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Sunday, March 13, 2005

Makin' Good On Promises

So I managed to come through on my desire to start exercising my fat ass.

I went for a bike ride today as well as yesterday.

I love riding my bike.

I do.

I'm currently sporting a 24 inch Mongoose Brawler.

It's real nice because it captures the essence of those days of my youth spent cruising around looking for jumps on my PK Ripper but also is sized slightly larger and has a short wheel base ideal for trail riding.

I felt like I could have riden forever today.

Like back in the day when I'd ride from my parents house in suburban Maryland down through Rock Creek Park and into DC.

Me and my buddy Scooby. We say we were going to ride to the National Zoo but we'd eventually end up at some bar and then skip off on every imaginable trail on the way back home. I'm talking a good twelves hours or more in the saddle. We lived on our bikes.

Scooby was short for Scooby Doo because he was a black guy with a flat-top fade like Big Daddy Kane in the late '80s and he looked like the cartoon character.

We all had nicknames.

My whole BMX crew and those loosely surrounding the BMX mecca that was Rockville BMX. The most noted alum of Rockville BMX is film maker Spike Jonze.

There was Nubby who used to get me in all sorts of trouble in high school. Nubby was the kind of guy who would say he's picking you up at 10pm and not show up until 11:30pm.

In high school mind you.

But my parents loved Nubby so I generally got away with murder hanging out with Nubby and Scooby.

My name was, and still is, Greg E. Boy.

Eventually, I would end up working as a courier at a place called Topel Blueprinting in Silver Spring, Maryland.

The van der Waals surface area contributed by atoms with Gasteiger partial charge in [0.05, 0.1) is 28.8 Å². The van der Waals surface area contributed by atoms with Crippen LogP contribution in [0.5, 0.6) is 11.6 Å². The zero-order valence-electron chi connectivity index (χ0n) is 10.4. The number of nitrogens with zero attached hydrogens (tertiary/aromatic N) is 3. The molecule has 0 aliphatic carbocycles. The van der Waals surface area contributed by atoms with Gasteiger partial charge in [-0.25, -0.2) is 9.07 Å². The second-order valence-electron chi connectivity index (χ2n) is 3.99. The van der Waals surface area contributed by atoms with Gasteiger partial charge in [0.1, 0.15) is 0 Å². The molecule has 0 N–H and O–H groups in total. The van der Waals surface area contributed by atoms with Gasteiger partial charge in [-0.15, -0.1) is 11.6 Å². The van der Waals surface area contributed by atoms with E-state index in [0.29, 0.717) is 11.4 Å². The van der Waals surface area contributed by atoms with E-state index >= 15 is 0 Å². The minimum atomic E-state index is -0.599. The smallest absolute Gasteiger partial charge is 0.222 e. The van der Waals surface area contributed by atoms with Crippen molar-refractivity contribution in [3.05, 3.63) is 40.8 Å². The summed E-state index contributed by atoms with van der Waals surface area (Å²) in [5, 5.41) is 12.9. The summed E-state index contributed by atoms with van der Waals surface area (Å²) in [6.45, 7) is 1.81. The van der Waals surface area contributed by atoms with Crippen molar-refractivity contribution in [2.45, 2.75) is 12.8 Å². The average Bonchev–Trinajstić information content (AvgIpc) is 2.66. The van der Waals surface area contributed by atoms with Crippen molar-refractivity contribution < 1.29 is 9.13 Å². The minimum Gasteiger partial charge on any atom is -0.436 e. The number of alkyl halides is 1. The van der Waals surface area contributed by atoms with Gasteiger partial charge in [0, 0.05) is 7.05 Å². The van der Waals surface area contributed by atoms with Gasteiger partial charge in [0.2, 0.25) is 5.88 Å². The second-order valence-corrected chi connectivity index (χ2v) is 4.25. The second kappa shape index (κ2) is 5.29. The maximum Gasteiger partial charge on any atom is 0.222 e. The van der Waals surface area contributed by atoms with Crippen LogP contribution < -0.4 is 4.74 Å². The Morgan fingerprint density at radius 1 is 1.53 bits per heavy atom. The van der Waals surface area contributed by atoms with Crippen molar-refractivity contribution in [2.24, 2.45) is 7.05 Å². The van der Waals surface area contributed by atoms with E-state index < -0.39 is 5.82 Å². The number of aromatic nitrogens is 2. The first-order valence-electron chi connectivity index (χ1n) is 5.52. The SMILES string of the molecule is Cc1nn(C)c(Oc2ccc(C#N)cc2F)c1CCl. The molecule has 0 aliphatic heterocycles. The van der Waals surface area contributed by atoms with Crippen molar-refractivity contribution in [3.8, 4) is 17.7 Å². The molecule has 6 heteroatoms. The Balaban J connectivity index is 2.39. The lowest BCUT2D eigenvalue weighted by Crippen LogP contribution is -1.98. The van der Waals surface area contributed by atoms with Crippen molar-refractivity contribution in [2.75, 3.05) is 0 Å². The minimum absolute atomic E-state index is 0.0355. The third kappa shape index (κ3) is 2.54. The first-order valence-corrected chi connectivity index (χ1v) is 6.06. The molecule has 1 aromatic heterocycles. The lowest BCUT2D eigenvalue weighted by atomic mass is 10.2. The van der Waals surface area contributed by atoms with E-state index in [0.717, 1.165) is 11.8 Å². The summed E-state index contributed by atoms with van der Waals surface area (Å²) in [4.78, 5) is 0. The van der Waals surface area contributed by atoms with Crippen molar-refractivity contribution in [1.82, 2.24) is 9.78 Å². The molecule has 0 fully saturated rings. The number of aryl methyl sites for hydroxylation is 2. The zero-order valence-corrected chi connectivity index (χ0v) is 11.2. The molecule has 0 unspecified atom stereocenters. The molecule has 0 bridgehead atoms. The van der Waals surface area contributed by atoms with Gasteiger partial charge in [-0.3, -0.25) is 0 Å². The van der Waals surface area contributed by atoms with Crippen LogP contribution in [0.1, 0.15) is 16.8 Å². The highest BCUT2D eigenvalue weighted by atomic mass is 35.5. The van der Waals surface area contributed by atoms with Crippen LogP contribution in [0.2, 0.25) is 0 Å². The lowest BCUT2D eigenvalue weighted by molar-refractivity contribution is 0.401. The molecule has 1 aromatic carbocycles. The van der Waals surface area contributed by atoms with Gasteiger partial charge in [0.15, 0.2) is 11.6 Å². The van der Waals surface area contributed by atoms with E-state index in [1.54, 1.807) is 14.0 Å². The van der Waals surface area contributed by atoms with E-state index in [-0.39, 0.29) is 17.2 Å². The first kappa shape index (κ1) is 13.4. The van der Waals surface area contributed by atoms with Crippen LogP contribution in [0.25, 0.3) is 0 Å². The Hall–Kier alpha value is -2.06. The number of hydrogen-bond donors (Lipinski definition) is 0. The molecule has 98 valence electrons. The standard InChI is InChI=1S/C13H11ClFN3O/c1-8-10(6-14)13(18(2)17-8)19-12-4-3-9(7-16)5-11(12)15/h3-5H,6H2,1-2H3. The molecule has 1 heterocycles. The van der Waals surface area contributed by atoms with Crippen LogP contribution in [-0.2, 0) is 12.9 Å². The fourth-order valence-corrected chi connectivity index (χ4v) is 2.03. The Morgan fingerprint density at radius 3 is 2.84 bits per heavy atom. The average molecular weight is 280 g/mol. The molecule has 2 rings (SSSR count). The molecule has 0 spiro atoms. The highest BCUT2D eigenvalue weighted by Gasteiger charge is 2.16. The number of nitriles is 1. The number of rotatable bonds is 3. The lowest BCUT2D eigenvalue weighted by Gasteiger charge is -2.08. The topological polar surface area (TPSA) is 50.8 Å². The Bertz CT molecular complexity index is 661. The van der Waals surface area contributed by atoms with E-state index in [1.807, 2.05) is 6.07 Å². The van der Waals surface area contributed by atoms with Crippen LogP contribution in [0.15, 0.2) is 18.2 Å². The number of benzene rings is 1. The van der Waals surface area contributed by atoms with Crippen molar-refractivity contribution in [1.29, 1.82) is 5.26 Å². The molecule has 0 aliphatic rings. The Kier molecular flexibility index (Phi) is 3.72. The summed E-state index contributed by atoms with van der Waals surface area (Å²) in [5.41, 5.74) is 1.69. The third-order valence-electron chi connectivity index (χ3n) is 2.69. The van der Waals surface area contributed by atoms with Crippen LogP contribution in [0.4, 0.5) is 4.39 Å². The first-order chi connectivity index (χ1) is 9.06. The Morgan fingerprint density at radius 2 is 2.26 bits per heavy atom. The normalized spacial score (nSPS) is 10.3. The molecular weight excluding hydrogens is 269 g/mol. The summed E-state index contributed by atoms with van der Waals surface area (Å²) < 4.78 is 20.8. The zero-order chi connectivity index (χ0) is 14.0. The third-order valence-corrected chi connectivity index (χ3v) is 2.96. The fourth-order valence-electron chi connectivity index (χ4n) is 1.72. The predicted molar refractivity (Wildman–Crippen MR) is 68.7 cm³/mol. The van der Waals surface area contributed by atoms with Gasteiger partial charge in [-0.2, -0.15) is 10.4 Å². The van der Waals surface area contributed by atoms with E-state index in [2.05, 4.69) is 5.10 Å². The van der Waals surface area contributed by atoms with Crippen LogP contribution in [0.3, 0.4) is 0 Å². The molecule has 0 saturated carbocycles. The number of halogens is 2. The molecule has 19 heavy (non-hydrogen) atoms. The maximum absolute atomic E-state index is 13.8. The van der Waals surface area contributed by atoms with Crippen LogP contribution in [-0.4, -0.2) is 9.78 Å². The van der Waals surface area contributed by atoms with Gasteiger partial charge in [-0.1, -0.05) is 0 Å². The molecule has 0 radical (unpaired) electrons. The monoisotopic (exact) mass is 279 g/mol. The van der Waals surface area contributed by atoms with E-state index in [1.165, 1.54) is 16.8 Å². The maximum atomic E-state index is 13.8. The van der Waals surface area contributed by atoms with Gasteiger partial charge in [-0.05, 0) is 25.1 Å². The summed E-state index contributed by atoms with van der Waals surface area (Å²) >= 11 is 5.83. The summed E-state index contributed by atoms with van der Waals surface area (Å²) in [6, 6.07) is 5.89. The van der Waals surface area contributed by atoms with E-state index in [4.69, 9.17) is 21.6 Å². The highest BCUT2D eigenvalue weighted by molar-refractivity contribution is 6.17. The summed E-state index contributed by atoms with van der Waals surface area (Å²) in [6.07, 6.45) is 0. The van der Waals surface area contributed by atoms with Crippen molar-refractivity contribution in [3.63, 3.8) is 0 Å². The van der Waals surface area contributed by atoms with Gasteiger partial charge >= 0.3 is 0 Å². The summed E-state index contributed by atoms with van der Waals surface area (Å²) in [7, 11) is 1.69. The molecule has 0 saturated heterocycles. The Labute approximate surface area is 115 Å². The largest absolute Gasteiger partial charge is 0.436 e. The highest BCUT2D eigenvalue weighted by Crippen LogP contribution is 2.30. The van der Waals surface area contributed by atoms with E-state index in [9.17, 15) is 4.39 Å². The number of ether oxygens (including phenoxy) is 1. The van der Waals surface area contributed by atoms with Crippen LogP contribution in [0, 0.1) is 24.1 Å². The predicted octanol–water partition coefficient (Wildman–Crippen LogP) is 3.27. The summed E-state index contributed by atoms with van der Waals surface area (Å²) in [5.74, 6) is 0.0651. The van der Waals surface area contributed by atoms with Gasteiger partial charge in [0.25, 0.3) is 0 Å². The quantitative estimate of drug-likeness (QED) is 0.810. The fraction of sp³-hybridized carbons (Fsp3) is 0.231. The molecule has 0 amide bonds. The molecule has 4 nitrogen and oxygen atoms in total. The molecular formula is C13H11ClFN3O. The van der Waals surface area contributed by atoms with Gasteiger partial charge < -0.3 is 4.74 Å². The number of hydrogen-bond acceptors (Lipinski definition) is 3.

Scooby's older brothers both worked there - his brother Stephen was the spitting image of Weird Harold from Fat Albert. Notice something about this family? They all looked like cartoon characters who had come to life.

One day when I had come back from my spring semester at Towson State and resumed my summer job at Topel, I spotted Rodney (www.dangerouspies.com) wearing a tie standing on the median strip in downtown Silver Spring.

"What are you doing Rod?" I asked him because he didn't look comfortable wearing a tie.
"Man, this shit sucks!" he hollered into my open car window.
"I got to find me a job," he said.

Two days later, Rodney was working at as a courier with Scooby, Nubby and myself. By our bosses, we were affectionately known as the Dickie Boys. Oh, I can't forget The Wedge. The Wedge looked like Slash. He did.

It was commom knowledge around the office that Thursdays meant $2 pitchers of Rolling Rock at Cagney's in Dupont Circle. The bosses used to take bets to see which one of us would be the most hungover, be late or worse yet, who wouldn't show on Friday.

It was usually Rodney who was M.I.A. Because Rodney was a man whore.

Anyway, back to the bike: I've forged lifelong friendships through riding BMX. These guys are like brothers to me. And although I haven't spoken with some in years (Nubby does nothing but ride his Ducati sports motorcycle; Scooby is a mountain bike guide in Boulder, Colorado, where he claims he's "the only black man" and likes it that way), but if I saw them tomorrow I know it would be like we never skipped a beat.

And the stories we could tell...